Celebrities: artists not role models

As a young teenager, I was obsessed with Hilary Duff. I bought her albums, recorded every TV appearance, watched her movies — I was the perfect fan. After about two years, I left this Hilary-loving phase unscathed. Mostly because, while I admired her and thought she was cool and talented, I never felt the need to model my behavior after hers and base my life choices on the ones she made. She wasn’t my role model.

While the media was praising Duff for being a good role model and bashing Paris Hilton and other party girls of the early 2000s, I came to the realization that Duff can do what she wants. She was and still is an independent person with her own free will and the burden of facing the consequences of both good and bad actions was her alone. She didn’t get to decide what I did — that was my job.

Our culture seems to be concerned for young girls who are looking up to celebrities. But what media commentators don’t seem to realize is that these people don’t have to be role models. Their jobs are to make a living by developing their artistic talents to make art others enjoy — not teach others how to act in their personal lives.

Today’s Duff is arguably Miley Cyrus, who used to think of herself as a role model for young girls but doesn’t seem to be worried about that anymore. Think what you will about her music and her image, but the media shouldn’t constantly moan, “She can’t do that because she’s a role model!” No one has to agree with her decisions; she has the right to be whatever kind of artist she wants to be and her fans in turn can choose to like her or not.

Cyrus can stand for whatever she wants to stand for. If she wants to be the poster child for twerking, fine. If she wants to be end world hunger, fine. The media shouldn’t arbitrarily pick people, label them “role models” and then judge them for their behavior.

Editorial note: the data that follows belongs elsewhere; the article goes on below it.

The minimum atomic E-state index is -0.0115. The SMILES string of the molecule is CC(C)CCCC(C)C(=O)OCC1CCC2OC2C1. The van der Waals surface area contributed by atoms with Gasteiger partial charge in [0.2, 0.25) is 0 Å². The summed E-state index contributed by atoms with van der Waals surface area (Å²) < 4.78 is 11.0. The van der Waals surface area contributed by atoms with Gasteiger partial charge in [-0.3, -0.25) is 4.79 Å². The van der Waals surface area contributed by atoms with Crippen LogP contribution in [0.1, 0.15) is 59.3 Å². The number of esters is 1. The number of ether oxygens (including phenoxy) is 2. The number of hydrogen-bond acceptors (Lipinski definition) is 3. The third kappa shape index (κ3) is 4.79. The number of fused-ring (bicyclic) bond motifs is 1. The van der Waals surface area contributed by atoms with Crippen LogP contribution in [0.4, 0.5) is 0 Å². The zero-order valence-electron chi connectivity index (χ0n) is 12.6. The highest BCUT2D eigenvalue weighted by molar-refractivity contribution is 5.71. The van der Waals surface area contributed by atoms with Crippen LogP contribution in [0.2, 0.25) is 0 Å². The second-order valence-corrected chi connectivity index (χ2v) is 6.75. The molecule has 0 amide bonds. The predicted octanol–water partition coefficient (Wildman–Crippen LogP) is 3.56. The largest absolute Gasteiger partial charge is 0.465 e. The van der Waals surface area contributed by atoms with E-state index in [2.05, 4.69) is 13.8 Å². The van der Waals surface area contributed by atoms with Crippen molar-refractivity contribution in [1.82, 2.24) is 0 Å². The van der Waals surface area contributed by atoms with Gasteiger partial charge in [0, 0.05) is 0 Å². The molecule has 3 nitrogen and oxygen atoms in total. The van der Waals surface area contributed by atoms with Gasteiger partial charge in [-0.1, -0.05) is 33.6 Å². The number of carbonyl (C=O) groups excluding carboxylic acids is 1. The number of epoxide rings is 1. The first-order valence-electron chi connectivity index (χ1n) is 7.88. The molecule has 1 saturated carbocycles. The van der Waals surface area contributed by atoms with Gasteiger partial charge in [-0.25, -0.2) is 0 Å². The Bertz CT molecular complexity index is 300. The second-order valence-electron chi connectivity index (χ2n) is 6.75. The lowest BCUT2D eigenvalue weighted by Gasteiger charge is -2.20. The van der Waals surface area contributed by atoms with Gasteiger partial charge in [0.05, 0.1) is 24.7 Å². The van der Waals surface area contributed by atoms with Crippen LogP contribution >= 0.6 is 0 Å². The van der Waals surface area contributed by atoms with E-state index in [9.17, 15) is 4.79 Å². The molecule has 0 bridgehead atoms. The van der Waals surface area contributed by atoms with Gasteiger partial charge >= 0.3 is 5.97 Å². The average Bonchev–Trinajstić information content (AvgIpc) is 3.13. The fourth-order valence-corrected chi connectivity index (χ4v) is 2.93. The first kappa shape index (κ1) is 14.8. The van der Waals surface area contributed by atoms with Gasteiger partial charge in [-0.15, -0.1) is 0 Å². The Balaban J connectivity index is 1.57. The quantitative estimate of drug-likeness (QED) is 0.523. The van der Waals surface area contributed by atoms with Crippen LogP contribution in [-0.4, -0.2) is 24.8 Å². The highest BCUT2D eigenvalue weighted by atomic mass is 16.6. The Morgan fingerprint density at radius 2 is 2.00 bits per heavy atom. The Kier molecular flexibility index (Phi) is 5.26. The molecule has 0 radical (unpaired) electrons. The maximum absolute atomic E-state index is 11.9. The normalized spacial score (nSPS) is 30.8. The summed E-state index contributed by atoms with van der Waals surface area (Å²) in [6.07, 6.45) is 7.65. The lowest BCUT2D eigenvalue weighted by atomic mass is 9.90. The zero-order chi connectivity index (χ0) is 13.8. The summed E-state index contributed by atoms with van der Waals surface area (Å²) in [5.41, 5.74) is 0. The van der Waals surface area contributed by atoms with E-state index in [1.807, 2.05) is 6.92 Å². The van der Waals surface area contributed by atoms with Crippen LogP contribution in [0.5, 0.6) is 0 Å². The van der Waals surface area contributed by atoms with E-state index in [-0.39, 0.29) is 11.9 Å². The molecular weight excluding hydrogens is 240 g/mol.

I understand that young children are impressionable because they are still trying to figure out who they are. But if parents don’t like the way certain celebrities are affecting their children, they shouldn’t attack the celebrities, chiding them for not being a paragon of perfection for their spawn to emulate. If parents don’t like the way Rihanna, Katy Perry or Cyrus are influencing their children, they can ban these celebrities from their homes. A celebrity shouldn’t have to act a certain way to please others and parents in turn shouldn’t pressure celebrities to be role models to their children. It’s not their job.

Do celebrities with young fans have a responsibility to be good role models? Only if they chose to take on this responsibility, but they can just as easily chose not to be. Rihanna herself said it best after being criticized for being a bad role model. “See, people … they want me to be a role model just because of the life I lead,” she told British Vogue in 2011. “ … [being a role model] became more of my job than I wanted it to be. But no, I just want to make music. That’s it.” Can we choose one or more celebrities to be our role models? Yes, but with the knowledge that looking up to someone doesn’t mean we have to adore everything they do. If people decide to make Rihanna a role model, they also have to keep in mind what she said last year: “‘Role model’ is not a position or title that I have ever campaigned for …”

Though the media seems to throw around the “role model” label at random, female celebrities seem to be hit the hardest. We hear about Cyrus but no one talks about how Justin Bieber or the boys of One Direction are influencing their female fans or how actors who have played superheroes are influencing the young men and women who love heroes. People sometimes hail Beyonce as a role model but don’t place the same burden on her husband Jay Z, who is famous in his own right. We’re doing a disservice to our children and our society when we judge others for not acting the way we think they should whether they’re male or female.

It’s not bad to have role models. We all need someone to look up to. In fact, we all need several people to look up to. But I look up to whomever I want. The media doesn’t get to decide this and celebrities don’t either.

12 thoughts on “Celebrities: artists not role models

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